Compilation; No Rating Given.
Rappers have been making video game references for years. Biggie immortalized the two major game consoles of the 90s with his line, “Super Nintendo, Sega Genesis, when I was dead broke man I couldn’t picture this.” Thirteen years later, the relationship between hip hop and video games has developed an even tighter bond. Everyone from Madden to Tony Hawk have included hip hop tracks in their games, but no game publisher has gone as far as 2K Sports, who borrowed an essential aspect of hip hop, the mixtape, to promote their products and flaunt their soundtracks. The first installment was arranged by Decon Media & Okay Player with the NBA2K6 soundtrack, followed by last year’s NBA2K7 soundtrack produced by Dan the Automator. For the 2008 game line-up, 2K called on west coast heavyweight Peanut Butter Wolf to handle the selection duties. Somebody at the 2K office must have been feeling the Chrome Children mixes from earlier this year, because B-Ball Zombie War follows the same format of those albums: a who’s who of Stones Throw with no particular method to the madness. That’s okay though, because Stones Throw is currently sitting on some of the biggest names in indie hip hop, and this latest mix furthers their reputation as the West Coast’s most innovative label.
Guilty Simpson’s solo debut is so close you can taste it, so in the meantime, Detroit’s realest emcee delivers two new tracks produced by the late J Dilla to help fuel the hype. “Make it Fast” finds Guilty spitting over chopped strings reminiscent of “Tippi-Toes” by the Meters. Mr. Simpson spits like an experienced OG, with lines like, “I’ll stomp your bitch ass out, and wouldn’t scuff a kick.” His other track, “Mash’s Revenge” features MF Doom, and uses the instrumental “Mash” from J Dilla’s “Donuts” album. The understated drums allow Guilty and Doom to flaunt their typical tricks with minimal distraction.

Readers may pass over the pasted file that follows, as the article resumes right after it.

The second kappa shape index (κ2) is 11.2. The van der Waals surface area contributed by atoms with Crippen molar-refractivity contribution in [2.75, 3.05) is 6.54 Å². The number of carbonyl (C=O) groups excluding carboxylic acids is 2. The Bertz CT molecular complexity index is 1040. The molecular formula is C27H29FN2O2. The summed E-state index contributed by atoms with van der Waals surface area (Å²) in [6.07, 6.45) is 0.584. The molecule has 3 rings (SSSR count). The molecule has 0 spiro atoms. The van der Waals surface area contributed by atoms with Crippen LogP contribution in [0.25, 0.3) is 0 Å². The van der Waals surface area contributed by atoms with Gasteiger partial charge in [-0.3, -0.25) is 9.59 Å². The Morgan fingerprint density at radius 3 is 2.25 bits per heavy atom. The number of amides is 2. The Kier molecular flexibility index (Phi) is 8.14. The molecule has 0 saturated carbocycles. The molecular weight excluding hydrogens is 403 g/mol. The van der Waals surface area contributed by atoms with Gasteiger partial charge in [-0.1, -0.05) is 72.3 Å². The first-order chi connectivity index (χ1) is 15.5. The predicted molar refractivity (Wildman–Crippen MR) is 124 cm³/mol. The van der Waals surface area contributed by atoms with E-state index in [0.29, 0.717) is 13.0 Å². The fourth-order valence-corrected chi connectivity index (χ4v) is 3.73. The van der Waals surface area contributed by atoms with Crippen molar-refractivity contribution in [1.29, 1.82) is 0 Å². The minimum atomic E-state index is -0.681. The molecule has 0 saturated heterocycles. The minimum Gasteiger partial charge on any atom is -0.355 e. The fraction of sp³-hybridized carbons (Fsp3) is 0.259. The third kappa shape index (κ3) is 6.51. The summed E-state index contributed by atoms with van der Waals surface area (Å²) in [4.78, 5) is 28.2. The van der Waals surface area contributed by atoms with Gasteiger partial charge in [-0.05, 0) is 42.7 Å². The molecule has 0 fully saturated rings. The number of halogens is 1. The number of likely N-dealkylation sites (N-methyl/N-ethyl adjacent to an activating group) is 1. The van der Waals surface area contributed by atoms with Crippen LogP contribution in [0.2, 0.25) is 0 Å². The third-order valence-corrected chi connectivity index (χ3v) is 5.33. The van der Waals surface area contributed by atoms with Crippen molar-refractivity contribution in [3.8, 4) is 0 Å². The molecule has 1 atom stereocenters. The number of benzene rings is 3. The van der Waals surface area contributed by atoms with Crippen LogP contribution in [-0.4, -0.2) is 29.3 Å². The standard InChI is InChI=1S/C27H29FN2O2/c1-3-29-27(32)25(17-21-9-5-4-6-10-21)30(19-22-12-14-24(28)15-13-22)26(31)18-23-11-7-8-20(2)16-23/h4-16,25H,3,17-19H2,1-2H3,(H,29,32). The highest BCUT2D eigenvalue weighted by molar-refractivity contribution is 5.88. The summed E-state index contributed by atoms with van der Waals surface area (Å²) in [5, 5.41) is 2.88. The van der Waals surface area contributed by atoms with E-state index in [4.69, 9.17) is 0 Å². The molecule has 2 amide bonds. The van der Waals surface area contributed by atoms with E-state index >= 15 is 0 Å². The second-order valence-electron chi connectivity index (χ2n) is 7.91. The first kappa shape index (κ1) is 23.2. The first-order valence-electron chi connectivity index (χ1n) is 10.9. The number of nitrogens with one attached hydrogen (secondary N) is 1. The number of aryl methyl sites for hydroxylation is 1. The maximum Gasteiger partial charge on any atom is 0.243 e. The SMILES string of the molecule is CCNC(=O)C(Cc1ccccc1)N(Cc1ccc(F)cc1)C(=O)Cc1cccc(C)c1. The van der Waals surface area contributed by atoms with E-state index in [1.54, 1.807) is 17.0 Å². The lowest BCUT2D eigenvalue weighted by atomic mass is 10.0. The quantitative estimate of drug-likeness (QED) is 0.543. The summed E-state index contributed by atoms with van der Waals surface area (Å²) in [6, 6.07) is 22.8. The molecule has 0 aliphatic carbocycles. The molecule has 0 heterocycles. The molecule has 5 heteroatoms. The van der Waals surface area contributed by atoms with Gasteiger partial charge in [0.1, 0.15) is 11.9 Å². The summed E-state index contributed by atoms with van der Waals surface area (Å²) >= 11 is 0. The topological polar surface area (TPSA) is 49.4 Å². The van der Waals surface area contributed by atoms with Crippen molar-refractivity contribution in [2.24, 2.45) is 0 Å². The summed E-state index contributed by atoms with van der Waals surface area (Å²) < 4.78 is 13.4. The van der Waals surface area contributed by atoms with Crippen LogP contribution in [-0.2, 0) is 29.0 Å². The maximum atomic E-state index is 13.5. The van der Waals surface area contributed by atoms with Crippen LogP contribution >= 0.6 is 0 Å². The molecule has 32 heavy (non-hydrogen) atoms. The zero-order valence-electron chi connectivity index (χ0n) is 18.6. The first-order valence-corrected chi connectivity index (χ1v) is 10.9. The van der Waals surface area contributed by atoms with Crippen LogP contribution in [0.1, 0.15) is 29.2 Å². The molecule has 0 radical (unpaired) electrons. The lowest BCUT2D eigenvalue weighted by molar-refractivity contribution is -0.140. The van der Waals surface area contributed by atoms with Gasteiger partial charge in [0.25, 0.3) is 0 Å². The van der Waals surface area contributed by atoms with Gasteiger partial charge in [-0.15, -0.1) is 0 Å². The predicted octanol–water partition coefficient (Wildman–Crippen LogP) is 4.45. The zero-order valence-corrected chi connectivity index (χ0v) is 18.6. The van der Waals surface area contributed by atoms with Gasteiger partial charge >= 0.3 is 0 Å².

Two Dilla tracks not enough for you? You’re in luck, as one of the heaviest tracks on B-Ball Zombie War is “Lightworking”, which is a remix of “Lightworks”-also from J Dilla’s Donuts album-with new verses from New York legends Q-Tip and Talib Kweli. Fans of Donuts are going to lose their shit when they hear the Abstract and Kweli freak this psychedelic scorcher. The final Dilla contribution is a remix of Quasimoto’s “Hydrant Game”, which trumps all previous versions.
Another instrumental track that gets revamped with lyrics is Oh No’s “Action” from his recent Dr. No’s Oxperiment. It was evident that it wouldn’t be too long before Oh No started releasing vocal versions of these tracks; they are just too damn fresh to remain word-less.
Madlib offers four tracks under four different aliases, with mixed results. His best, perhaps, is his debut as the Supreme Team with Karriem Riggins on the track “See”. They use a vocal sample of the word “see” to end each line in the fashion of the third verse of “Emcee” by J-Live (on his All of the Above album). Madlib’s solo tracks “The Wigflip” and “Trouble” simply sound like throwaways from past Beat Konducta projects.
Aloe Blacc’s track “Find A Way” is certified bananas. This self-produced gem finds Blacc crooning his way through a buttery smooth soundscape of horns and strings, and I hope this is an indicator of future endeavors.
The second half of this album contains some songs that could barely be categorized as music. Every aspect of CX Kidtronik and Tchaka Diallo’s “Big Girl, Skinny Girl” is annoying. In 2008, it’s hard to imagine anybody actually wanting to listen to these cheesy rhymes over pseudo-break production. The same goes for DJ Babu and Niko’s “Now You Know” which is a bland Babu production featuring a 4-year-old rhyming about being 4 years old. Listeners might feel outside of the loop with some inside joke at Stones Throw, but either way it’s curious as to why PB Wolf included these tunes on this project. Aside from those disasters, however, B-Ball Zombie War is the best Stones Throw Comp thus far, and provides a genuine look inside one of the most eclectic record labels in the game. – Chris Seeger
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